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Prying Eyes: Reviving a trusty switch

24 Sep 2014  | Brian Dipert

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Turning over the PCB produces no building blocks of any note ... that is, unless you're into passives and solder joints:



So what caused the DGS-1005D to expire? One possibility that automatically comes to mind, especially with a device this old and one manufactured in that particular timeframe, is one-to-several faulty aluminium electrolytic capacitors. This possible explanation is certainly a feasible one, although visual inspection doesn't reveal candidates that are obviously bulging, leaky, or otherwise flawed. The other likely possibility to me is the demise of the companion wall wart AC-to-DC converter, shown in this shot that I snagged off Ebay:



The wall wart is non-standard, a 7.5V and 1A model, and I don't have a spare (especially one with the required plug dimensions and polarity) on hand. But I'll hold onto the DGS-1005D for a while in the hopes that I come across one, and that pressing it into service will resurrect the switch. The DGS-1005D has been a faithful LAN companion for a decade, and I'm not yet ready to say goodbye.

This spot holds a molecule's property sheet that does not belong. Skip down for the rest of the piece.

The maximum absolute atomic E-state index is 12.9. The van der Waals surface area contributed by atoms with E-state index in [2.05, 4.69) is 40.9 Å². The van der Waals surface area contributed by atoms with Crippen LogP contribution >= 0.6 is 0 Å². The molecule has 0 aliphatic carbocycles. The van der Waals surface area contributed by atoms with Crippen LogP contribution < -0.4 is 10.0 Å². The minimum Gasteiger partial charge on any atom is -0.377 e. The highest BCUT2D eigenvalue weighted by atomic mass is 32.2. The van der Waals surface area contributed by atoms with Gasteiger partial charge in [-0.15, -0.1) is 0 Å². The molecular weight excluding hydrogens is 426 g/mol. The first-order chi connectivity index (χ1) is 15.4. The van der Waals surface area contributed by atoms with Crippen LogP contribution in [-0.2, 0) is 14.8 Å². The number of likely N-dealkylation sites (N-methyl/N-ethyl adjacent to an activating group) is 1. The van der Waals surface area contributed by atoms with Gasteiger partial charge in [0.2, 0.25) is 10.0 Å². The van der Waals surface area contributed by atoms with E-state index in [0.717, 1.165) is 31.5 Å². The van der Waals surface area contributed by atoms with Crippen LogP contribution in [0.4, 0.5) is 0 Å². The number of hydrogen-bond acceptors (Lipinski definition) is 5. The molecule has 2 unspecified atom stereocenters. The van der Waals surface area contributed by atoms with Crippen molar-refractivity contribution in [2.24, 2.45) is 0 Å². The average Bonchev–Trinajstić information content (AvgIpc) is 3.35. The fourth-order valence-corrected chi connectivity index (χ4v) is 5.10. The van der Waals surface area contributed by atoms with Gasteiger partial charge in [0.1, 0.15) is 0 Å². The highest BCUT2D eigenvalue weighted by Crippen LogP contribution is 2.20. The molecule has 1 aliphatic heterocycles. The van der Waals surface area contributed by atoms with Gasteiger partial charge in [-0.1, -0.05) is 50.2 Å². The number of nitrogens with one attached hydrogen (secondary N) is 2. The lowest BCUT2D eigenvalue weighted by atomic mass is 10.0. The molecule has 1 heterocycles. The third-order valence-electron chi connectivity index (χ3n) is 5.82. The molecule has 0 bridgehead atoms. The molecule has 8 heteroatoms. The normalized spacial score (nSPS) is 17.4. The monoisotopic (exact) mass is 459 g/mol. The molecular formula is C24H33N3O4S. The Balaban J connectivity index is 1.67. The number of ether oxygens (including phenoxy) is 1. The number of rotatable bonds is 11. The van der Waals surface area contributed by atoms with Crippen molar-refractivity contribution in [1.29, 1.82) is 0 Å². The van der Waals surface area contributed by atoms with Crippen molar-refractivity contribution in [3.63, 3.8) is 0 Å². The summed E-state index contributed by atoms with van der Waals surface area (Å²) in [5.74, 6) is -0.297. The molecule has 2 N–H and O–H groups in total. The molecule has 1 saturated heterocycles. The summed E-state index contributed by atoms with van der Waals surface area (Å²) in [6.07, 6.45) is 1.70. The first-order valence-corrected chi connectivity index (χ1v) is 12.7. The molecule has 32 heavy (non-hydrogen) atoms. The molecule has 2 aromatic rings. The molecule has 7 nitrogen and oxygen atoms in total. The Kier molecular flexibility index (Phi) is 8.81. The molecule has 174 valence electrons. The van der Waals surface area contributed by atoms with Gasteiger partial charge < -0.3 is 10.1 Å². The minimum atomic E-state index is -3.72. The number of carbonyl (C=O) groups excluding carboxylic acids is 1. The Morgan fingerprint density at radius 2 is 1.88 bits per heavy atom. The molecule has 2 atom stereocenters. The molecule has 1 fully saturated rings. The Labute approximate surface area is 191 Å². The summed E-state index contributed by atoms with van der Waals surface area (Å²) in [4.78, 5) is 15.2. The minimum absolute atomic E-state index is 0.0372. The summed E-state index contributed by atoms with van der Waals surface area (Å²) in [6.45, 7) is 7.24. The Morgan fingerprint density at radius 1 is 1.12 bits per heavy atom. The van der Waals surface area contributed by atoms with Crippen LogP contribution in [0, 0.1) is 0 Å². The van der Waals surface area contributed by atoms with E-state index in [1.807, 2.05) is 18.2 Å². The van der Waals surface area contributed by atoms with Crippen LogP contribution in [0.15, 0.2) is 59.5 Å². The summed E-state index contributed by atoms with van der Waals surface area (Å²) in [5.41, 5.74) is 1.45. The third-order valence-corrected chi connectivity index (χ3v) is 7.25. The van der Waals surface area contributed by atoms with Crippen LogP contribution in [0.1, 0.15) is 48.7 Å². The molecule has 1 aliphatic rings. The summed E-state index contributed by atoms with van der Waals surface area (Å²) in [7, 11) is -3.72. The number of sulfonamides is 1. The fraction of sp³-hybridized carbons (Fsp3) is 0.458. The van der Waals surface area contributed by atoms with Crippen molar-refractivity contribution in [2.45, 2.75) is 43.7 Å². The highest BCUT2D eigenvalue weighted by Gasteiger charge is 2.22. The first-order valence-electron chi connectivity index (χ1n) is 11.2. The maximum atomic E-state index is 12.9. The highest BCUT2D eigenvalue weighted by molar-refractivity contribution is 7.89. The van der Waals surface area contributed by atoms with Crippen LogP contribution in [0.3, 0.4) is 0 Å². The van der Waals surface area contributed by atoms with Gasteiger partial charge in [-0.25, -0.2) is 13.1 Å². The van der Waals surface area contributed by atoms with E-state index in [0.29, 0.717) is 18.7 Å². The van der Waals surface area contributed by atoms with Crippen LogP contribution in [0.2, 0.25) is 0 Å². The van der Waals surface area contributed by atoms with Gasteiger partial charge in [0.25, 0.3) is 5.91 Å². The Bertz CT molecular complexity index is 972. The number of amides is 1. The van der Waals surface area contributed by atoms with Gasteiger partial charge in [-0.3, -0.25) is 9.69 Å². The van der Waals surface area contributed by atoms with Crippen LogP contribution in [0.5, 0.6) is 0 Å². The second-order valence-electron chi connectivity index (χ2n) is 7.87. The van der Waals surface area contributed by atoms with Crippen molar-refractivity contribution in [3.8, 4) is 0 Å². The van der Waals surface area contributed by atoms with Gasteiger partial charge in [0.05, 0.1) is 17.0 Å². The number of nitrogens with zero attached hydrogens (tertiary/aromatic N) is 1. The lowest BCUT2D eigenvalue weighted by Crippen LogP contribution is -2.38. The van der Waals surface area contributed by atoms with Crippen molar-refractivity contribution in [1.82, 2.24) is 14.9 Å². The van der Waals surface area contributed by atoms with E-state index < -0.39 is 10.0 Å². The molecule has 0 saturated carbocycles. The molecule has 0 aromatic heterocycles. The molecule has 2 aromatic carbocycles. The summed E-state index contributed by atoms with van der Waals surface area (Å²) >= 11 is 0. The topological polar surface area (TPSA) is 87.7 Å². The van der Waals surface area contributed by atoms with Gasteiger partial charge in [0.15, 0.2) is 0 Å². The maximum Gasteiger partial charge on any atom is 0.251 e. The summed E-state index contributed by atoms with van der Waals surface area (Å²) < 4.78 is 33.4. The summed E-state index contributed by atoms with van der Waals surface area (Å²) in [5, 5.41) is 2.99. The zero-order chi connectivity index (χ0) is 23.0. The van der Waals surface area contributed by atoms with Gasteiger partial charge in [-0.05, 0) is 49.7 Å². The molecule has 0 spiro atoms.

About the author
Brian Dipert is Editor-in-Chief of the Embedded Vision Alliance. He is also a Senior Analyst at BDTI and Editor-in-Chief of InsideDSP, the company's online newsletter. And he's an off-hours freelancer as the Principal at Sierra Media, where he contributes to (among other things) the Brian's Brain blog at EDN Magazine. Brian has a BSEE from Purdue University in West Lafayette, IN. His professional career began at Magnavox Electronics Systems in Fort Wayne, IN, where he worked for an aggregate 2.5 years as a co-op engineer. Brian subsequently spent eight years at Intel Corporation in Folsom, CA, holding a variety of roles in the company's nonvolatile memory group.



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